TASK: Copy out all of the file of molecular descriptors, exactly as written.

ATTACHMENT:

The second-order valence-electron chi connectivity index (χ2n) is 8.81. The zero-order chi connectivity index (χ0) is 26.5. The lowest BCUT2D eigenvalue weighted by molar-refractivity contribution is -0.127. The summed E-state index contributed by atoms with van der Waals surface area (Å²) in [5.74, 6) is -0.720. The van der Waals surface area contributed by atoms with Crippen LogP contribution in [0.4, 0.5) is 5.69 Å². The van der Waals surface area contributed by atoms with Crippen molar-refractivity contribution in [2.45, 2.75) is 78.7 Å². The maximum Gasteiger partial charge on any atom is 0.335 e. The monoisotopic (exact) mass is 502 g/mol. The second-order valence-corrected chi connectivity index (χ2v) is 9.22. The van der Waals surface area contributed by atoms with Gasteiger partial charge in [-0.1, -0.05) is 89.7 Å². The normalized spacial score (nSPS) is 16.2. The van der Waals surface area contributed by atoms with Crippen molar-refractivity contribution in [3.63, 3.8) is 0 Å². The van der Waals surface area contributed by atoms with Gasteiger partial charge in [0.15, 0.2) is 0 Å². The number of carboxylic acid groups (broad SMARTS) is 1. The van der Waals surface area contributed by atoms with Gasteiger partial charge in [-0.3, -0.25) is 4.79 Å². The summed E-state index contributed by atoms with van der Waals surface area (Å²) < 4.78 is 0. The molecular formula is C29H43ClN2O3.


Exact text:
The second-order valence-electron chi connectivity index (χ2n) is 8.81. The zero-order chi connectivity index (χ0) is 26.5. The lowest BCUT2D eigenvalue weighted by molar-refractivity contribution is -0.127. The summed E-state index contributed by atoms with van der Waals surface area (Å²) in [5.74, 6) is -0.720. The van der Waals surface area contributed by atoms with Crippen LogP contribution in [0.4, 0.5) is 5.69 Å². The van der Waals surface area contributed by atoms with Crippen molar-refractivity contribution in [2.45, 2.75) is 78.7 Å². The maximum Gasteiger partial charge on any atom is 0.335 e. The monoisotopic (exact) mass is 502 g/mol. The second-order valence-corrected chi connectivity index (χ2v) is 9.22. The van der Waals surface area contributed by atoms with Gasteiger partial charge in [-0.1, -0.05) is 89.7 Å². The normalized spacial score (nSPS) is 16.2. The van der Waals surface area contributed by atoms with Crippen molar-refractivity contribution in [3.63, 3.8) is 0 Å². The van der Waals surface area contributed by atoms with Gasteiger partial charge in [0.15, 0.2) is 0 Å². The number of carboxylic acid groups (broad SMARTS) is 1. The van der Waals surface area contributed by atoms with Gasteiger partial charge in [-0.3, -0.25) is 4.79 Å². The summed E-state index contributed by atoms with van der Waals surface area (Å²) < 4.78 is 0. The molecular formula is C29H43ClN2O3.